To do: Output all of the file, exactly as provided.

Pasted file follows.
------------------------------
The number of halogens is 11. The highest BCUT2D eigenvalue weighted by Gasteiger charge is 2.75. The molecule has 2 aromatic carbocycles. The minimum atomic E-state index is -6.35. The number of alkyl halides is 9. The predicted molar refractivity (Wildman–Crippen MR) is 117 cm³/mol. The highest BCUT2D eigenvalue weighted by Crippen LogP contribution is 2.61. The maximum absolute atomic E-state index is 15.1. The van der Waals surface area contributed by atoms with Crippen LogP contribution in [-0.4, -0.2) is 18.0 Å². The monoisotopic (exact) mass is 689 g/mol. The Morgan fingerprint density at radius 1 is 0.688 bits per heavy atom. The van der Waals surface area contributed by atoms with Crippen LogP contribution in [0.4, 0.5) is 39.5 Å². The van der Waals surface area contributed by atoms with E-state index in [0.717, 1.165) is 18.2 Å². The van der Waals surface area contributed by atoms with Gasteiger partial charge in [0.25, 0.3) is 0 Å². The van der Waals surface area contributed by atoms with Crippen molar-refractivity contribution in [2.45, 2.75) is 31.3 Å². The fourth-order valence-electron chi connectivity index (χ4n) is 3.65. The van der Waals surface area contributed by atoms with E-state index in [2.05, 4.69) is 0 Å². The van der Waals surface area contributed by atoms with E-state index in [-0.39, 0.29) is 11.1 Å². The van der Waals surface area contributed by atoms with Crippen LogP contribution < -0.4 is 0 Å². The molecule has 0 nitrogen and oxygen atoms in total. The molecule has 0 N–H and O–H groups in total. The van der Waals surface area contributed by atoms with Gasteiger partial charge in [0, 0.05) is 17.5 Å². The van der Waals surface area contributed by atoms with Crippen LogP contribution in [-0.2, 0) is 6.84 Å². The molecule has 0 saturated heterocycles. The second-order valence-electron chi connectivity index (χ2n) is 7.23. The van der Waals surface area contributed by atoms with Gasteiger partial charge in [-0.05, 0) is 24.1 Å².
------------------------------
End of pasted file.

The number of halogens is 11. The highest BCUT2D eigenvalue weighted by Gasteiger charge is 2.75. The molecule has 2 aromatic carbocycles. The minimum atomic E-state index is -6.35. The number of alkyl halides is 9. The predicted molar refractivity (Wildman–Crippen MR) is 117 cm³/mol. The highest BCUT2D eigenvalue weighted by Crippen LogP contribution is 2.61. The maximum absolute atomic E-state index is 15.1. The van der Waals surface area contributed by atoms with Crippen LogP contribution in [-0.4, -0.2) is 18.0 Å². The monoisotopic (exact) mass is 689 g/mol. The Morgan fingerprint density at radius 1 is 0.688 bits per heavy atom. The van der Waals surface area contributed by atoms with Crippen LogP contribution in [0.4, 0.5) is 39.5 Å². The van der Waals surface area contributed by atoms with E-state index in [0.717, 1.165) is 18.2 Å². The van der Waals surface area contributed by atoms with Gasteiger partial charge in [0.25, 0.3) is 0 Å². The van der Waals surface area contributed by atoms with Crippen molar-refractivity contribution in [2.45, 2.75) is 31.3 Å². The fourth-order valence-electron chi connectivity index (χ4n) is 3.65. The van der Waals surface area contributed by atoms with E-state index in [2.05, 4.69) is 0 Å². The van der Waals surface area contributed by atoms with E-state index in [-0.39, 0.29) is 11.1 Å². The van der Waals surface area contributed by atoms with Crippen LogP contribution < -0.4 is 0 Å². The molecule has 0 nitrogen and oxygen atoms in total. The molecule has 0 N–H and O–H groups in total. The van der Waals surface area contributed by atoms with Gasteiger partial charge in [0, 0.05) is 17.5 Å². The van der Waals surface area contributed by atoms with Crippen LogP contribution in [-0.2, 0) is 6.84 Å². The molecule has 0 saturated heterocycles. The second-order valence-electron chi connectivity index (χ2n) is 7.23. The van der Waals surface area contributed by atoms with Gasteiger partial charge in [-0.05, 0) is 24.1 Å².